Chat · Reflection

Six Months a Blogger. Thoughts and Thanks on Reaching 100 Followers

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Last week, I hit 100 followers on my blog. As well as saying a HUGE thank you to my first 100 followers, and a big WELCOME to everybody who has followed since, I wanted to reflect on my first months of blogging.

 

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Since I started blogging:

 

  • I read a wider range of kidlit. My comfort zone used to be MG fantasy. Since blogging I’ve especially gained an appreciation for contemporary settings.

 

  • Reading has become a sociable activity. I can’t wait to share my thoughts with my friends on social media, and in weekly book chats. I’m also on GoodReads, and I swear I’m up to date nearly more than half the time. 😉

 

  • My project management skills are developing. I finally invested in a mid-year diary, and have a system of green highlighting posts which are scheduled. It’s amazing how having a month’s plans on the page in front of you makes it more manageable.breakbirdMy goals:

 

It’s pointless to talk about goals in terms of stats. Either they will or they won’t. Generally, they’re moving upwards, which is good enough for me.I would like to widen the range of my blog to include early readers, picture books and children’s poetry. I would also like to widen reader participation. Think more guest posts, and some polls. (So, which of the above would YOU rather read about?)

 

Great moments:

  • Blogging is ¾ friendship, and the highlight of my YEAR has to be The Salem conversation. The Salem conversation began when I tried to convince Amy from GoldenBooks Girl that Salem the cat isn’t creepy. Cue an hour long discussion, with contributions from my favourite bloggers (including Sarah, Donna and Charlotte. Love you guys) about children’s television past and present. Past was unanimously better.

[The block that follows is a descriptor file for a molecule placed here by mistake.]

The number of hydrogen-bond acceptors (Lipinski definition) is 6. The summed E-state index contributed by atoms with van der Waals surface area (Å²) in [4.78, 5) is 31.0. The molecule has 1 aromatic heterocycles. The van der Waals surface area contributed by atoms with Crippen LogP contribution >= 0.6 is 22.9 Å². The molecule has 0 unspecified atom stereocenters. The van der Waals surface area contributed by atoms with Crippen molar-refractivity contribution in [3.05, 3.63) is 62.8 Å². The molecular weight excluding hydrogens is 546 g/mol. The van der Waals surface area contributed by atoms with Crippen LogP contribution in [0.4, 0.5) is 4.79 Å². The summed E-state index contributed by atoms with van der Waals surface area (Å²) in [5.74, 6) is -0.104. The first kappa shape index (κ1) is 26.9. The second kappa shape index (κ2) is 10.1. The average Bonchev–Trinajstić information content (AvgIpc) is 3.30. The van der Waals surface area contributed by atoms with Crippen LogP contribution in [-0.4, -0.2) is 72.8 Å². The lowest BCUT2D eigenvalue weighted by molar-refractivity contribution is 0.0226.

• Change book tour. Not only is Change a fab book, it was a great opportunity, and such a pleasure to see YA poetry.

 

  • Every time an author has retweeted, ever. Especially if they say I totally got their book. Makes my day, and makes me proud of my degree.

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 My advice to anyone thinking of starting:

  •  Unless you’re a coding wizard, WordPress is easier than Blogger. I spent my first three months on Blogger, and found it a nightmare. It was simple to set up a basic webpage, but tweaking a small part of that page? The other advantage of WordPress is it links users together – if you are on WordPress, other WP users can follow you, and see your posts in their Reader.
  • Give time to the people who follow you, not the ones who don’t. It’s easy to get hung up on stats, but who would you rather talk to: the kid who thinks she’s queen of cool, or the people who like you for who you are? I’m not suggesting you shouldn’t connect with new people, but the ones who matter most are the ones who connect back.
  •  Don’t follow/unfollow/follow on social media. Might seem obvious, but if you were a technophobe in your previous life you might read about this ‘tactic’ for keeping your stats balanced at think it’s a good idea to cull followers. Well, balanced stats are one thing, but don’t unfollow people you like, or whose content you’ll want to read in future. (Cringe.)

breakbirdFinal message:

 Please be patient with newbies! I don’t need to ask most people, and I def. don’t want to rant.

 The things I have wanted to ask over the past 6 months have been the trivial and downright embarrassing (so, what do you mean, ‘schedule’?) stuff that most people have forgotten.  You think you’ve got something figured, then it turns out there is no hard and fast rule. 

As a new blogger, you haven’t figured what you want to write about, how often to write, how to manage that writing and how much you want to share about your life on social media. That’s all fine. Take it one post, one sentence at a time. Blogging’s an adventure, and I’m so pleased I started.

 

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